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College of Agricultural and Life Sciences

What state was the proto file in when this code was generated?

These aren’t questions you want to be asking when trying to fix critical bugs.

Another problem with storing generated code alongside application code is the temptation to change the generated code manually when a change is required rather than updating the source. This is always a bad idea as the manual changes can easily be wrong, or could be overwritten and make the source of the generated code, in our case a proto file, outdated.

We found a good solution for dealing with the generated code by packaging it into libraries that can be reused for the server and clients. By having the automatically generated code for each language from the proto files packaged and available, we avoid having duplicate code all over the place. All we need to do to use the protobuf in our applications is specify which library to use and which version.

We also wanted the library generation process to be as automated as possible and avoid a potentially painful, manual process. Ideally we would have an easy way to create a new version of the libraries and easily upgrade the client and server anytime there are changes to the proto files.

Now let’s take a look at the actual decisions and steps we took to create our gRPC service libraries.

The heart of the gRPC service library generation process is a Git repository to store the proto files. The idea here was to have a central place for all of Bugsnag’s service definitions. We’re not the only ones that have a central repository for all of our proto files; Namely do the same .

The proto files in the repo are organized by the service where the gRPC API will belong, where each service can have multiple proto files. The structure looks like this:

When adding a new proto file to our repository, or modifying an existing file, we need to make sure the file does not contain any errors, such as referencing a message that does not exist.

We also need to make sure we conform to the InterestPrint Womens Jogging Running Sneaker Lightweight Go Easy Walking Casual Comfort Running Shoes Multi 1 P6KEVfRXOS
so our proto files are consistent and easy to read.

We use the protoc command line tool with the protoc-gen-lint plugin as part of our Buildkite CI process to validate our proto files. This identifies any errors or style issues present in the files that we’ll fix before code generation.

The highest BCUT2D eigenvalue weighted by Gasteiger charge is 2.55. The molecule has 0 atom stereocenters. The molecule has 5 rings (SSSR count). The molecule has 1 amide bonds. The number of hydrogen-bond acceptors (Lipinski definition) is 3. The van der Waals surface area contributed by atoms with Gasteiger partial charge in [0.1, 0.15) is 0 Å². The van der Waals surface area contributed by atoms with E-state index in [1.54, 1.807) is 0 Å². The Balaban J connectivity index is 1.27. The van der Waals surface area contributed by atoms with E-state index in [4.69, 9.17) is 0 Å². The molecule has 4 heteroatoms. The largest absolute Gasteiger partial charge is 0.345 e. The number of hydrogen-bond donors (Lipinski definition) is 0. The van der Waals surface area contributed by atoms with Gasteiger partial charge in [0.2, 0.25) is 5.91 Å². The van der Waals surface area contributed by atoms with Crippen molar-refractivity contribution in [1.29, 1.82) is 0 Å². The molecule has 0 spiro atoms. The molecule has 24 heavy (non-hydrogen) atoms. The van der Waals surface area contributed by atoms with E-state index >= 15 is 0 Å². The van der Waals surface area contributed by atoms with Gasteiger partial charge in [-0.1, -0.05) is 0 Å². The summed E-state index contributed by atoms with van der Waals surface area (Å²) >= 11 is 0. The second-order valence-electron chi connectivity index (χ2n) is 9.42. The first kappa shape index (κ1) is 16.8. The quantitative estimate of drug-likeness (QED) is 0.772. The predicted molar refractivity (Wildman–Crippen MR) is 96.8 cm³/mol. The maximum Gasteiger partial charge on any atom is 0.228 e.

The proto file is the source of truth for a gRPC service definition. When generating the library from a proto file, giving them the same version number is crucial in order to eliminate any confusion surrounding which version of the proto file goes with which version of the library.

To store the proto file version numbers, we use git tags that include the service name, proto file name, and version number. The tags are applicable to the entire repository and the inclusion of all details in the tag allow us to identify a specific version of a single proto file, for example release_service/releases/1.2.5 .


This article has Open Peer Review reports available.

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Contributed equally
BMC Medical Ethics 2014 15 :8

© Masaki et al.; licensee BioMed Central Ltd.2014

Received: 7July2013

Accepted: 6January2014

Published: 4February2014

Open Peer Review reports



Since Japan adopted the concept of informed consent from the West, its inappropriate acquisition from patients in the Japanese clinical setting has continued, due in part to cultural aspects. Here, we discuss the current status of and contemporary issues surrounding informed consent in Japan, and how these are influenced by Japanese culture.


Current legal norms towards informed consent and information disclosure are obscure in Japan. For instance, physicians in Japan do not have a legal duty to inform patients of a cancer diagnosis. To gain a better understanding of these issues, we present five court decisions related to informed consent and information disclosure. We then discuss Japanese culture through reviews of published opinions and commentaries regarding how culture affects decision making and obtaining informed consent. We focus on two contemporary problems involving informed consent and relevant issues in clinical settings: the misuse of informed consent and persistence in obtaining consent. For the former issue, the phrase "informed consent" is often used to express an opportunity to disclose medical conditions and recommended treatment choices. The casual use of the expression "informed consent" likely reflects deep-rooted cultural influences. For the latter issue, physicians may try to obtain a signature by doing whatever it takes, lacking a deep understanding of important ethical principles, such as protecting human dignity, serving the patient’s best interest, and doing no harm in decision-making for patients.